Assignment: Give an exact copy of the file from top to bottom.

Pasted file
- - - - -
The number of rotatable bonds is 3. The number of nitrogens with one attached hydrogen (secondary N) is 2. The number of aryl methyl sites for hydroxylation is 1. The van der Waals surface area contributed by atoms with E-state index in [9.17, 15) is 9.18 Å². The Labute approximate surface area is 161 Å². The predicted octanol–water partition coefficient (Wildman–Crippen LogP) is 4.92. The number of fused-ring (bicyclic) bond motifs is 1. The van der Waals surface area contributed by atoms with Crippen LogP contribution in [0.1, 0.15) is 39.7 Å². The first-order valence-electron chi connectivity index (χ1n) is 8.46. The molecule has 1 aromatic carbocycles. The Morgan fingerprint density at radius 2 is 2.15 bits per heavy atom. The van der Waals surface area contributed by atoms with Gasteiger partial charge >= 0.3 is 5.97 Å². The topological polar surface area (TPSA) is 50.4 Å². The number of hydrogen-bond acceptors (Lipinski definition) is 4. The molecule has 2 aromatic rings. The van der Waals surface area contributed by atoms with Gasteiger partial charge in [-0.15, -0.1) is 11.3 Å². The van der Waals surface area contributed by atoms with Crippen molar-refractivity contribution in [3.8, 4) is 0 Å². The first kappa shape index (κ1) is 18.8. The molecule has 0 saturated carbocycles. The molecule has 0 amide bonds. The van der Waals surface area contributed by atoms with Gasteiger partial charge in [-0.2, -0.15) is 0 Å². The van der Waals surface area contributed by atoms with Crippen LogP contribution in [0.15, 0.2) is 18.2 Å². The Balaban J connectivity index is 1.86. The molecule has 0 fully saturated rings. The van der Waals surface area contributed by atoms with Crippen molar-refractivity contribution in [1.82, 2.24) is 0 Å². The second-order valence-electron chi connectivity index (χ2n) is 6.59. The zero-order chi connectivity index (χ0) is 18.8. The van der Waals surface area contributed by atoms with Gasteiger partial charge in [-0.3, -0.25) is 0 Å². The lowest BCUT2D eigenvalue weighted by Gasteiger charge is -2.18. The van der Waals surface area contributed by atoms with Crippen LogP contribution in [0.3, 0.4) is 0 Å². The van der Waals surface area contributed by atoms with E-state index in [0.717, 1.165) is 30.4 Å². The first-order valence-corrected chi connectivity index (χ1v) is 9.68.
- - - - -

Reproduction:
The number of rotatable bonds is 3. The number of nitrogens with one attached hydrogen (secondary N) is 2. The number of aryl methyl sites for hydroxylation is 1. The van der Waals surface area contributed by atoms with E-state index in [9.17, 15) is 9.18 Å². The Labute approximate surface area is 161 Å². The predicted octanol–water partition coefficient (Wildman–Crippen LogP) is 4.92. The number of fused-ring (bicyclic) bond motifs is 1. The van der Waals surface area contributed by atoms with Crippen LogP contribution in [0.1, 0.15) is 39.7 Å². The first-order valence-electron chi connectivity index (χ1n) is 8.46. The molecule has 1 aromatic carbocycles. The Morgan fingerprint density at radius 2 is 2.15 bits per heavy atom. The van der Waals surface area contributed by atoms with Gasteiger partial charge >= 0.3 is 5.97 Å². The topological polar surface area (TPSA) is 50.4 Å². The number of hydrogen-bond acceptors (Lipinski definition) is 4. The molecule has 2 aromatic rings. The van der Waals surface area contributed by atoms with Gasteiger partial charge in [-0.15, -0.1) is 11.3 Å². The van der Waals surface area contributed by atoms with Crippen molar-refractivity contribution in [3.8, 4) is 0 Å². The first kappa shape index (κ1) is 18.8. The molecule has 0 saturated carbocycles. The molecule has 0 amide bonds. The van der Waals surface area contributed by atoms with Gasteiger partial charge in [-0.2, -0.15) is 0 Å². The van der Waals surface area contributed by atoms with Crippen LogP contribution in [0.15, 0.2) is 18.2 Å². The Balaban J connectivity index is 1.86. The molecule has 0 fully saturated rings. The van der Waals surface area contributed by atoms with Crippen molar-refractivity contribution in [1.82, 2.24) is 0 Å². The second-order valence-electron chi connectivity index (χ2n) is 6.59. The zero-order chi connectivity index (χ0) is 18.8. The van der Waals surface area contributed by atoms with Gasteiger partial charge in [-0.3, -0.25) is 0 Å². The lowest BCUT2D eigenvalue weighted by Gasteiger charge is -2.18. The van der Waals surface area contributed by atoms with Crippen LogP contribution in [0.3, 0.4) is 0 Å². The van der Waals surface area contributed by atoms with E-state index in [0.717, 1.165) is 30.4 Å². The first-order valence-corrected chi connectivity index (χ1v) is 9.68.